The Senate ethics committee opened an unprecedented public inquiry into the relations between five senators and savings and loan executive Charles H. Keating Jr. yesterday and heard charges that three of the five were far more deeply involved with Keating and his failing thrift than they have acknowledged.
Two of the senators, Alan Cranston (D-Calif.) and Dennis DeConcini (D-Ariz.), were described by special counsel Robert S. Bennett as "important players" in Keating's "all-out war" with federal regulators. Moreover, Bennett told the committee, a third senator, Donald W. Riegle Jr. (D-Mich.), played "a much greater role than he now recalls" in attempting to help Keating in his dealings with the regulators.
In making his case at the start of the tense, politically charged hearings, Bennett drew pointed connections in timing between Keating's contributions to the three senators and their efforts on his behalf.
By contrast, the special counsel said, Sens. John Glenn (D-Ohio) and John McCain (R-Ariz.), who also received money from Keating and helped him to varying degrees, played lesser roles in the case. There is no substantial evidence of any connection between their intervention for Keating and the money he gave them, Bennett added.
After conducting a year-long investigation of the affair, Bennett warned that the Senate faces "utter ruin" of its reputation unless it breaks the link between campaign fund-raising and favors for constituents that led to the "Keating Five" case.
Keating, who faces trial on fraud charges in California, raised more than $1.3 million for the five senators' campaigns and political causes at the same time he was seeking their help in fighting off a regulatory crackdown on his failing Lincoln Savings and Loan, of Irvine, Calif.
In a preliminary report two months ago, Bennett recommended that the committee intensify its investigation of Cranston, DeConcini and Riegle but take no action against Glenn and McCain. Instead, the committee decided to hold the hearings, which are expected to last at least through the end of the month, on all five senators.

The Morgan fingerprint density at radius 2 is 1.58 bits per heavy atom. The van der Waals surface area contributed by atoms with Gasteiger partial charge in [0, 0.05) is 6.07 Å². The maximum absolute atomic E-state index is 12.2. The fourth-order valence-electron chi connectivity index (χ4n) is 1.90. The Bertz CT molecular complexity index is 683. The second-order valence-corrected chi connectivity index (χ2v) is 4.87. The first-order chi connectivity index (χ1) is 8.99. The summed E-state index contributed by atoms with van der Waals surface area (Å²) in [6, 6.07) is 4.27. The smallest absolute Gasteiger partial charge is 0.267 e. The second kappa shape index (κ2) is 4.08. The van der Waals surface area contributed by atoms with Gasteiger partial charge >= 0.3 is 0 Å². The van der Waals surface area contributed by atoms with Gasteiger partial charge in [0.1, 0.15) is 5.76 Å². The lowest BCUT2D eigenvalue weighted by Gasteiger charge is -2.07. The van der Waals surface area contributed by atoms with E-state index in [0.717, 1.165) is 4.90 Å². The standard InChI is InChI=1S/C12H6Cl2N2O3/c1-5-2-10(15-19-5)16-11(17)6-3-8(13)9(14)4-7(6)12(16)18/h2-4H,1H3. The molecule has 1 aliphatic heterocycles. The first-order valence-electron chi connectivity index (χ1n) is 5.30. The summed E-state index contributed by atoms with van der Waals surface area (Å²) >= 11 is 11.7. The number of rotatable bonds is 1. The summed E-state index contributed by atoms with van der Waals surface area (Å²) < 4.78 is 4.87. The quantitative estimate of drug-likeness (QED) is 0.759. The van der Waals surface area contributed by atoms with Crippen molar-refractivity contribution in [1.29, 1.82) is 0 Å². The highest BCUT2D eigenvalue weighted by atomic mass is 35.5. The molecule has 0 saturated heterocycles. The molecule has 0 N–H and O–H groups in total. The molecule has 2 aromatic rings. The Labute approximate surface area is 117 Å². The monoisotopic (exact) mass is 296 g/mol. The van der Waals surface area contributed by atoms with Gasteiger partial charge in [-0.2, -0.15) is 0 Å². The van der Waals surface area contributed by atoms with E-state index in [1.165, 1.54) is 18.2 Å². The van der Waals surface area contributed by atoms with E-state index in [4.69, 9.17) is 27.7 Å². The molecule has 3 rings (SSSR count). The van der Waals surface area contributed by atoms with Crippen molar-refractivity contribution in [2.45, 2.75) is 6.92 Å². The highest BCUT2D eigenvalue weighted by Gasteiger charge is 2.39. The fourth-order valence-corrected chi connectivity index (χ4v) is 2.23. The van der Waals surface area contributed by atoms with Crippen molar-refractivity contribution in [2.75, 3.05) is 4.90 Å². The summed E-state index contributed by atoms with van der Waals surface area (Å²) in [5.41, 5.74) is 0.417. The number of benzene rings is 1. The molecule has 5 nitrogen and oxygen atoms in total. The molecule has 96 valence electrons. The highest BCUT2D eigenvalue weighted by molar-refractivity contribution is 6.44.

At separate tables across the huge Hart Office Building hearing room from the committee members, four of the five senators sat impassively, occasionally consulting their attorneys or family members, as their ethical behavior in the case was examined in relentless detail by Bennett.
The absent senator was Cranston, the Senate's assistant majority leader who is undergoing treatment for prostate cancer and watched the opening proceedings on television from his Capitol Hill office. But he plans to appear before the ethics committee today, when Bennett will present his case regarding Cranston and all five senators are scheduled to make their opening statements in response to the special counsel.
Howell T. Heflin (D-Ala.), chairman of the Senate Select Committee on Ethics, as the panel is formally known, was the first to jar the four senators in the room when he read a lengthy opening statement that included a surprisingly strongly worded assessment of public perceptions about the case.
"As we start these hearings, many of our fellow citizens apparently believe that your services were bought by Charles Keating, that you were bribed, that you sold your office, that you traded your honor and your good names for contributions and other benefits," Heflin said, adding that others "hold far different views."
Bennett was even more jarring as he departed from his assessment of the evidence to warn the Senate that its ethical dilemma is building toward disaster.
Lawmakers are "boxed in," he said, by mounting public demands for constituent service and by the sharply rising cost of political campaigns, leading lawmakers increasingly to seek contributions from the same people who are seeking favors from them.
What the Senate is getting now is a "booming warning that, unless these trends are recognized and dealt with, we will see more cases like this and the reputation of this body and its members will be in utter ruin," he added.